Seal

Office of the Attorney General
State of Texas


 

March 11, 1981

Honorable Oscar H. Mauzy
Chairman
Senate Education Committee
Texas Senate, State Capitol
Austin, Texas 78711

Opinion No. MW-302

Re: Issue of new tuition revenue bonds under chapter 55 of the Education Code

Dear Senator Mauzy:

You have asked whether universities authorized to issue tuition revenue bonds up to certain maximum amounts under the provisions of sections 55.17, 55.171 and 55.172 of the Education Code can issue new bonds as they retire the original debt, so long as the statutory maximum amount is not exceeded.

Section 55.17(e)(2) authorizes the board of regents of Texas Tech University to issue tuition revenue bonds in an amount "not to exceed $35 million" for the purpose of providing facilities for the School of Medicine at Lubbock. The University of Texas System, the Texas A & M System, the University of Houston and Pan American University may issue bonds in amounts limited in similar language. See Educ. Code ss 55.17(f), 55.171, 55.172.

The discretion inherent in the phrase "not to exceed" is a recognition that a lesser amount may suffice but in no event can a greater amount than the stated amount be used. Train v. City of New York, 420 U.S. 35 (1975); Zurich General Accident & Liability Insurance Co. v. Thomas, 187 S.W. 2d 689 (Tex. Civ. App.- 1945, no writ). As we understand your query, the universities wish to continue to issue new debt up to the respective ceiling amounts as old debt is retired.

A perusal of certain constitutional provisions containing authorization for bonded indebtedness in identical language is instructive. Article III, section 49-b of the Texas Constitution authorizes bonds to purchase land for resale to Texas veterans. When an increase in the dollar amount was needed, the provision was amended to provide for higher dollar amounts. The Veterans' Land Board did not issue new bonds as old bonds were retired. Similarly, article III, section 49-d-1 increased the dollar amount authorized for the Texas Water Development Board by article III, section 49-c. Article III, section 50b-1 increased the dollar amount authorized for bond-financed student loans by article III, section 50b. In each case, the authorizing language is identical to that contained sections 55.17, 55.171 and 55.172 of the Education Code. In each case, a constitutional amendment was required when additional funds were needed.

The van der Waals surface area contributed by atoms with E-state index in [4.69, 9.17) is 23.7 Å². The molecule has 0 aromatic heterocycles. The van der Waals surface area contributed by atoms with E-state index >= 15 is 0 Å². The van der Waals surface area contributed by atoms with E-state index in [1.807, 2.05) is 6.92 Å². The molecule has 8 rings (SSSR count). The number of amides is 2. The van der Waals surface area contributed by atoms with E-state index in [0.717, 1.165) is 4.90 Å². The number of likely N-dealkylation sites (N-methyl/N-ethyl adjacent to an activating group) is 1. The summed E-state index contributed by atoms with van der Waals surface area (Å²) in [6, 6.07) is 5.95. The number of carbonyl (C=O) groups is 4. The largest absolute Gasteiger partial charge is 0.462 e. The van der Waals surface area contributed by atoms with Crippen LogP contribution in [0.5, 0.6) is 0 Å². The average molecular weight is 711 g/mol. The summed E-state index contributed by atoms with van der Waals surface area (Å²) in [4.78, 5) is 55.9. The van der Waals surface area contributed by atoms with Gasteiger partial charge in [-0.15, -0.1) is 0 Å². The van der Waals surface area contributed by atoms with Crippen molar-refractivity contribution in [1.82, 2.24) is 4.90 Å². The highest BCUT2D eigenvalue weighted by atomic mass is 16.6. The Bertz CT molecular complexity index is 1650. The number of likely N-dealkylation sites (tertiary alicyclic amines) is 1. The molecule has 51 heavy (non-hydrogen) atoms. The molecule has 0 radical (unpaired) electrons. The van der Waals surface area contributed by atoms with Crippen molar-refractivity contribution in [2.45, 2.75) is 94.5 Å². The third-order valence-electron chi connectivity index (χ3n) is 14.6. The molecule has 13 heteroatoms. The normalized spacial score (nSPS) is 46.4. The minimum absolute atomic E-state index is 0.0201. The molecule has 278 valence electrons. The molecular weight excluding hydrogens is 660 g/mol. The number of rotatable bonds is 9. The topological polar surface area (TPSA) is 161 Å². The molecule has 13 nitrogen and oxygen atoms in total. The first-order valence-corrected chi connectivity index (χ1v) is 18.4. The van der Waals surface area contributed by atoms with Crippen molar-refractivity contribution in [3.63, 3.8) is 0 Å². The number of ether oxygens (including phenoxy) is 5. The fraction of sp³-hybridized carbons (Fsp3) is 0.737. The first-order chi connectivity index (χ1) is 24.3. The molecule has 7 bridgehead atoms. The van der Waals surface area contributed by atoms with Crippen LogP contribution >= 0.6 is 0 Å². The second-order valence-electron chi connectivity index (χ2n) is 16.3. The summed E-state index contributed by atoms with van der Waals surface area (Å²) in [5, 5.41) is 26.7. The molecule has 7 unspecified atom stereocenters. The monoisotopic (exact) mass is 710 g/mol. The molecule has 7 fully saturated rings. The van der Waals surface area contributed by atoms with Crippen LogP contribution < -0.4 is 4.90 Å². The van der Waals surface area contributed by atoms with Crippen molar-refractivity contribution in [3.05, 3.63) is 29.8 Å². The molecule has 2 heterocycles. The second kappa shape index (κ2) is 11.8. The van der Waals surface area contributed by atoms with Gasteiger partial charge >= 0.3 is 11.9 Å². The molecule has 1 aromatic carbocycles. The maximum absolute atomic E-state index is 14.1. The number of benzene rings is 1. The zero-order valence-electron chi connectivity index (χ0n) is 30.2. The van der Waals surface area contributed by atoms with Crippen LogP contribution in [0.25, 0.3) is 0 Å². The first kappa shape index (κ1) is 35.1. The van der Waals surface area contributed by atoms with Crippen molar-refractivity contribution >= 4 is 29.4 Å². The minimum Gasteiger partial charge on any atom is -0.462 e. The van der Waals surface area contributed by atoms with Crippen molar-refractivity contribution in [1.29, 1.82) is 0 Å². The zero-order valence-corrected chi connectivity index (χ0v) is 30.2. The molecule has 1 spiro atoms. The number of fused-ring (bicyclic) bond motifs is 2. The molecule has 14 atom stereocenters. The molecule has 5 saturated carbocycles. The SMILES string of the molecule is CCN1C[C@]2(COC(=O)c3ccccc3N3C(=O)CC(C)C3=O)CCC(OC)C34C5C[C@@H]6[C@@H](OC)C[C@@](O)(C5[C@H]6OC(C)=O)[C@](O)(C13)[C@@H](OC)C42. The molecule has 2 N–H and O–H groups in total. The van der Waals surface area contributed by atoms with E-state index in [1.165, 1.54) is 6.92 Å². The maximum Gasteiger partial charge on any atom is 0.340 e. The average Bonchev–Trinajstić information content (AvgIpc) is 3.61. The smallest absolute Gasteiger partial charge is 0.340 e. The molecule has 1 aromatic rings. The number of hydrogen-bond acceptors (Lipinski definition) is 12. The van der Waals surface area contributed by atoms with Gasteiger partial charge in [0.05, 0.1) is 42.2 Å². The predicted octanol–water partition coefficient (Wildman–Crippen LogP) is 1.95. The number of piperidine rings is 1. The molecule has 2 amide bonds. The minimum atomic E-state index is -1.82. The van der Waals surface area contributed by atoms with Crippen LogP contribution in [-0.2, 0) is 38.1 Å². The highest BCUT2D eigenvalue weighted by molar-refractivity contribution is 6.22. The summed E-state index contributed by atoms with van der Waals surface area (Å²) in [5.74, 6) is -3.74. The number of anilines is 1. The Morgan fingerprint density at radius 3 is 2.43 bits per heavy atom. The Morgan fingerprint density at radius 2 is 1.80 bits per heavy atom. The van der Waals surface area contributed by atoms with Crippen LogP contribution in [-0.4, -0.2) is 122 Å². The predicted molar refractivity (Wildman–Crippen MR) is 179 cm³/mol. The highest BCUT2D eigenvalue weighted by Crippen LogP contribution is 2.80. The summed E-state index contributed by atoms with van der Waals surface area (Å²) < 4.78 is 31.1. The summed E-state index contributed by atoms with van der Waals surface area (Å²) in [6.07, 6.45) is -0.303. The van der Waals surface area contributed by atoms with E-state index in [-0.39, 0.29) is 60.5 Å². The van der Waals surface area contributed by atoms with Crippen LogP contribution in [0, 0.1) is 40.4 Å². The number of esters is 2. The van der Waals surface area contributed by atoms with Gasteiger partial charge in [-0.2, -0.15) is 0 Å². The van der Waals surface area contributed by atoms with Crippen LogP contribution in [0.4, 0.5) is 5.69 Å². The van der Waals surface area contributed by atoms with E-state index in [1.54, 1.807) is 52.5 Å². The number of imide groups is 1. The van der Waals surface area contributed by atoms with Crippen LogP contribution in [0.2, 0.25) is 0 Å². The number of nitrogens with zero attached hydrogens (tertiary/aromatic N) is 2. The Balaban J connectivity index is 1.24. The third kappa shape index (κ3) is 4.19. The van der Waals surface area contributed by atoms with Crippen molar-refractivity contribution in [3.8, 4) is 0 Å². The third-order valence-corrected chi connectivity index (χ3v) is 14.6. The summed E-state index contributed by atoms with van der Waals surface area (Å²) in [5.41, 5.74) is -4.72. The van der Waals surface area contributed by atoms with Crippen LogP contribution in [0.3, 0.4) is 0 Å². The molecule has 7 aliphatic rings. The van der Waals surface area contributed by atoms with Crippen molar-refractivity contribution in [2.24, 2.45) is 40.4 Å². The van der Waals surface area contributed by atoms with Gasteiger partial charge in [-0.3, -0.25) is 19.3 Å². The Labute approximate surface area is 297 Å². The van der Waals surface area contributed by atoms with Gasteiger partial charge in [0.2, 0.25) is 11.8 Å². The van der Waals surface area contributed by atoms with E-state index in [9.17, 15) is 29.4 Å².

Legislative history also supports our view that the universities may not issue new debt up to the ceiling amounts as old debt is retired. The original version of section 55.17 had no dollar ceilings; the final version did. While records of floor debate were not kept for the 62nd Legislature, which passed section 55.17, there are records of floor debate for the 63rd Legislature, which passed sections 55.171 and 55.172. These records indicate that the amounts authorized were an aggregate amount and that additional amounts would call for new legislation.

It is our opinion that additional legislation is required before the universities may issue further tuition revenue bonds once the schools have reached their present statutory limits, and that there is no authority for issuing new bonds as outstanding debt is retired under the existing provisions.

SUMMARY

Universities authorized to issue tuition revenue bonds under sections 55.17, 55.171 and 55.172 may not issue additional bonds as outstanding bonds are retired.

      Very truly yours,

      White signature

      Mark White
      Attorney General of Texas

      John W. Fainter, Jr.
      First Assistant Attorney General

      Richard E. Gray III
      Executive Assistant Attorney General

      Prepared by Susan Lee Voss
      Assistant Attorney General


Texas OAG home page | Opinions & Open Government